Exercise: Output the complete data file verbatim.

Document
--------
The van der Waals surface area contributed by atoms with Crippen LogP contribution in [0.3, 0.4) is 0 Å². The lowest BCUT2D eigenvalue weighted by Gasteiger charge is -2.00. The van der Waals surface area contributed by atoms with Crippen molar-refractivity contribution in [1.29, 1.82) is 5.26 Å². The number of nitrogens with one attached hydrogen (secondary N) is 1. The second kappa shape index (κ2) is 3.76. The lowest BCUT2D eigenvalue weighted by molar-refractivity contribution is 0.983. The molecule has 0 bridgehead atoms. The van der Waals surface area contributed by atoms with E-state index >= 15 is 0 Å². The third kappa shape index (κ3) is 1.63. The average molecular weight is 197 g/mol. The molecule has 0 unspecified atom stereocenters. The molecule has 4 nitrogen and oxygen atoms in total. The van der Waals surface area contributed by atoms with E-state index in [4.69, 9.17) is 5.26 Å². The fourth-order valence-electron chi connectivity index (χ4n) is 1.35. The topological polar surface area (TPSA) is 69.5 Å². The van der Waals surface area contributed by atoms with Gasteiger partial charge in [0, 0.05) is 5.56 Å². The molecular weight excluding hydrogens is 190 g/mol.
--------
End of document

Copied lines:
The van der Waals surface area contributed by atoms with Crippen LogP contribution in [0.3, 0.4) is 0 Å². The lowest BCUT2D eigenvalue weighted by Gasteiger charge is -2.00. The van der Waals surface area contributed by atoms with Crippen molar-refractivity contribution in [1.29, 1.82) is 5.26 Å². The number of nitrogens with one attached hydrogen (secondary N) is 1. The second kappa shape index (κ2) is 3.76. The lowest BCUT2D eigenvalue weighted by molar-refractivity contribution is 0.983. The molecule has 0 bridgehead atoms. The van der Waals surface area contributed by atoms with E-state index >= 15 is 0 Å². The third kappa shape index (κ3) is 1.63. The average molecular weight is 197 g/mol. The molecule has 0 unspecified atom stereocenters. The molecule has 4 nitrogen and oxygen atoms in total. The van der Waals surface area contributed by atoms with E-state index in [4.69, 9.17) is 5.26 Å². The fourth-order valence-electron chi connectivity index (χ4n) is 1.35. The topological polar surface area (TPSA) is 69.5 Å². The van der Waals surface area contributed by atoms with Gasteiger partial charge in [0, 0.05) is 5.56 Å². The molecular weight excluding hydrogens is 190 g/mol.